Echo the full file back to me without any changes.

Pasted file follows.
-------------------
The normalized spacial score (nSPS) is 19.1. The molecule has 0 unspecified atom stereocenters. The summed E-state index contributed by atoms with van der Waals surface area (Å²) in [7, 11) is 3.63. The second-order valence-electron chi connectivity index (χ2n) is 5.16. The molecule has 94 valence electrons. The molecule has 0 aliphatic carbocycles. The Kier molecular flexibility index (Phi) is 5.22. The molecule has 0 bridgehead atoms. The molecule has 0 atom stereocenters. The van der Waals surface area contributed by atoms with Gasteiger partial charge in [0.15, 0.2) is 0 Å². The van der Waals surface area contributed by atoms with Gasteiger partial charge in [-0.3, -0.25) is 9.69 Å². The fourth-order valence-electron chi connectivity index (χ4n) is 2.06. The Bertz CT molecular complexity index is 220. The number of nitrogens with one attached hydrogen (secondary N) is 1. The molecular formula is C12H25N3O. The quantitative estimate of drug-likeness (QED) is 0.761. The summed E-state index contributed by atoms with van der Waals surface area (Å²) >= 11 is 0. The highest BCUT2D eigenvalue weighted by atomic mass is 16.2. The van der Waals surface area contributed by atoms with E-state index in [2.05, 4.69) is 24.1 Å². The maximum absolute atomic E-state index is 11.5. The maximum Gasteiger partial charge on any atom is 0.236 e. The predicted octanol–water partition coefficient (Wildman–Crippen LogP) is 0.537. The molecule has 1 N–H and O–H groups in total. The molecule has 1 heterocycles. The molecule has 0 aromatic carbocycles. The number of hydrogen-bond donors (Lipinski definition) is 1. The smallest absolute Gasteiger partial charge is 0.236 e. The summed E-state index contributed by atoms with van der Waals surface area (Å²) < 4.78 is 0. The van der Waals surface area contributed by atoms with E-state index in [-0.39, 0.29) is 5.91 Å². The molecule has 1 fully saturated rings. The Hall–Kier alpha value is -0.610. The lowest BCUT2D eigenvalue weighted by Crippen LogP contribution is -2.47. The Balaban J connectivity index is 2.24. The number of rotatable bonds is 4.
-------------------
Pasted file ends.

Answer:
The normalized spacial score (nSPS) is 19.1. The molecule has 0 unspecified atom stereocenters. The summed E-state index contributed by atoms with van der Waals surface area (Å²) in [7, 11) is 3.63. The second-order valence-electron chi connectivity index (χ2n) is 5.16. The molecule has 94 valence electrons. The molecule has 0 aliphatic carbocycles. The Kier molecular flexibility index (Phi) is 5.22. The molecule has 0 bridgehead atoms. The molecule has 0 atom stereocenters. The van der Waals surface area contributed by atoms with Gasteiger partial charge in [0.15, 0.2) is 0 Å². The van der Waals surface area contributed by atoms with Gasteiger partial charge in [-0.3, -0.25) is 9.69 Å². The fourth-order valence-electron chi connectivity index (χ4n) is 2.06. The Bertz CT molecular complexity index is 220. The number of nitrogens with one attached hydrogen (secondary N) is 1. The molecular formula is C12H25N3O. The quantitative estimate of drug-likeness (QED) is 0.761. The summed E-state index contributed by atoms with van der Waals surface area (Å²) >= 11 is 0. The highest BCUT2D eigenvalue weighted by atomic mass is 16.2. The van der Waals surface area contributed by atoms with E-state index in [2.05, 4.69) is 24.1 Å². The maximum absolute atomic E-state index is 11.5. The maximum Gasteiger partial charge on any atom is 0.236 e. The predicted octanol–water partition coefficient (Wildman–Crippen LogP) is 0.537. The molecule has 1 N–H and O–H groups in total. The molecule has 1 heterocycles. The molecule has 0 aromatic carbocycles. The number of hydrogen-bond donors (Lipinski definition) is 1. The smallest absolute Gasteiger partial charge is 0.236 e. The summed E-state index contributed by atoms with van der Waals surface area (Å²) < 4.78 is 0. The van der Waals surface area contributed by atoms with E-state index in [-0.39, 0.29) is 5.91 Å². The molecule has 1 fully saturated rings. The Hall–Kier alpha value is -0.610. The lowest BCUT2D eigenvalue weighted by Crippen LogP contribution is -2.47. The Balaban J connectivity index is 2.24. The number of rotatable bonds is 4.